LOUISVILLE, Ky. (WHAS11) – With a near unanimous vote to potentially sue, the UofL Board of Trustees sent a clear message to the Foundation: increase transparency or we will take legal action.
"Why are they so scared of a forensic audit? Why are they so scared to turn over records? The transparency and the public has demanded knowledge on these," said Chairman of the Board of Trustees, Larry Benz.
Benz said his number one concern with the Foundation is lack of transparency evidenced by them not being forthcoming with accounting records, including those about $38 million transferred from the University to the Foundation.
"In terms of the $38 million, we can't trace all of it, we know some of it went to pay down a loan that the UHI, the real estate holding company, borrowed from a credit line of the University of Louisville foundation, so in essence they borrowed money from us to pay down a borrowing that they made from themselves to themselves and it just doesn’t make any sense," said Benz.
Here is the text of the resolution: pic.twitter.com/I9Uz4QNeDR— Michaela MacDonald (@WHAS11Michaela) September 9, 2016
Board of Trustees Chairman Larry Benz outlined steps the Foundation would need to take, including: agreeing to external forensic audit by a firm chosen by the Trustees, responding appropriately to the State Auditor's report expected this fall and changing the board's composition and nominating process. Benz said besides two big names donors--the James Graham Brown foundation and C. E. & S. Foundation--more than 70 other donors, big and small, have expressed concerns about the Foundation.
"Their message has been convincing and consistent: clean up the foundation, it is an eye sore for the community, and frankly these donors are telling us they will not contribute until they get complete transparency and confidence restored in the university's charitable asset, its University of Louisville foundation," said Benz. "That pathway towards restored confidence for our community is critical at this most vulnerable time for our reputation of our university which quite frankly has been damaged severely because of the secrecy and the veil of secrecy and the shenanigans, quite frankly, that has gone on at the University of Louisville foundation. Those days end today.”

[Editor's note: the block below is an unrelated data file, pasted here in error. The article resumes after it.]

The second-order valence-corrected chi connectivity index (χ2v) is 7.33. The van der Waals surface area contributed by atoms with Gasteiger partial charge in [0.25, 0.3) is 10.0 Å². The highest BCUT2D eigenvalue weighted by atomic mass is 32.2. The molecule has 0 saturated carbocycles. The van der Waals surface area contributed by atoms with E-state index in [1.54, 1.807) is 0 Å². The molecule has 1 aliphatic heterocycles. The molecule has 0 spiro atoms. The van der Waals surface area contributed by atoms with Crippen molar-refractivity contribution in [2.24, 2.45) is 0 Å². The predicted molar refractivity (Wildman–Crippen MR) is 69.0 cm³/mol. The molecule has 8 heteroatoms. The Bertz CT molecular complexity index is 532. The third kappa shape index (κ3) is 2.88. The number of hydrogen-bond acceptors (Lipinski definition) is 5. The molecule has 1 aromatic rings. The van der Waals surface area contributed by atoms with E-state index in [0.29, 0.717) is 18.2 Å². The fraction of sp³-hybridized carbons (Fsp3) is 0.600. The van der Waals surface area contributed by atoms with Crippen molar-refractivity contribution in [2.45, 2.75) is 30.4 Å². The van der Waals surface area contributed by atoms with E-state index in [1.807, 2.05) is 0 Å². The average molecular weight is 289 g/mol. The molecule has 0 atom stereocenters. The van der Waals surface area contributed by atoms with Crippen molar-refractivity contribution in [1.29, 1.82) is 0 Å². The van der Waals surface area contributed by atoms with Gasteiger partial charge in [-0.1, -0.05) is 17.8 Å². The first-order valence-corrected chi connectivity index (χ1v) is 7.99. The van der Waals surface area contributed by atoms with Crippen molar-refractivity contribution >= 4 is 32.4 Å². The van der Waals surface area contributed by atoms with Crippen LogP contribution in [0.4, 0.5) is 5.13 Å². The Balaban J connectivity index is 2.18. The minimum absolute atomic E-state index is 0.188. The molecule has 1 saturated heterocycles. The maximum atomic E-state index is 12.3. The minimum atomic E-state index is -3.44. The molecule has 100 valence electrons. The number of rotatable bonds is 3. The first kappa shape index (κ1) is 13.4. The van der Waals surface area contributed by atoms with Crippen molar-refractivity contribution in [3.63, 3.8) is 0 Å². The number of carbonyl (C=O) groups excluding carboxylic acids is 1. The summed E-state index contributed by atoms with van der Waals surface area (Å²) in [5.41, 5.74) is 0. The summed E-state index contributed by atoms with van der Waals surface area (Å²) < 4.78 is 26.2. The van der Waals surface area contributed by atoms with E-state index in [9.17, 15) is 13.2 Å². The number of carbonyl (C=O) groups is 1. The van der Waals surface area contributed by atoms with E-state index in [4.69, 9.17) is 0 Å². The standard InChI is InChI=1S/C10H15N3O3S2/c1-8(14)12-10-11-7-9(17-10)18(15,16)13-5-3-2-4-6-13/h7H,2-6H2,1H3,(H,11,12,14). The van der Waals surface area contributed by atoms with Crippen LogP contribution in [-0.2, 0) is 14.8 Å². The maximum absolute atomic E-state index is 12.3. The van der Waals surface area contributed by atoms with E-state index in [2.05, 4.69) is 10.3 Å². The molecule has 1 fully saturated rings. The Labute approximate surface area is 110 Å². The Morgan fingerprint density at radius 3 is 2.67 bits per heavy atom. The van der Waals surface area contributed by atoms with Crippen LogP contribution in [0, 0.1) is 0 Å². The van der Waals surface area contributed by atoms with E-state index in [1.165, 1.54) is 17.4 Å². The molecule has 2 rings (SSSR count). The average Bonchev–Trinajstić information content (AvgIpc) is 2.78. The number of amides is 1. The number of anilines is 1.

Trustee Ron Butt was the only vote against. He called the move divisive and said he would be sending his resignation to the Governor today. Trustee Bob Hughes abstained from the vote, not saying he was for or against, but giving his position as Chairman of the Foundation board as the reason for his abstention.
"Basically I think what was voted on was that that may be necessary if the two sides are not able to work together, but I think the two sides should be able to work together," said Hughes.
Hughes sent this letter saying "Foundation representatives have begun to compile the records" asked for in the open records request that will contain more than 1 million pages of documentation. Hughes said he has authorized the hiring of up to 4 additional staff members to help fulfill the request.
"The letter was designed to show we are already addressing those issues, and were going to actually move forward last Monday with an RFP to that extent for the audit," said Hughes.
The State Auditor's Office is still auditing the Foundation.
State Auditor Mike Harmon released a statement on Friday:
“The focus of the special examination, which our staff has been working on for more than a year, is on the governance structure and relationship between the Foundation and the University of Louisville.
While a forensic audit would not likely interfere with our work, we would recommend the board await the release of our report before engaging another entity to perform a governance review in order to avoid any duplication of effort.
No matter what decision is made, we will continue to move forward with our governance review of the Foundation, and are hopeful our work will soon draw to a close.”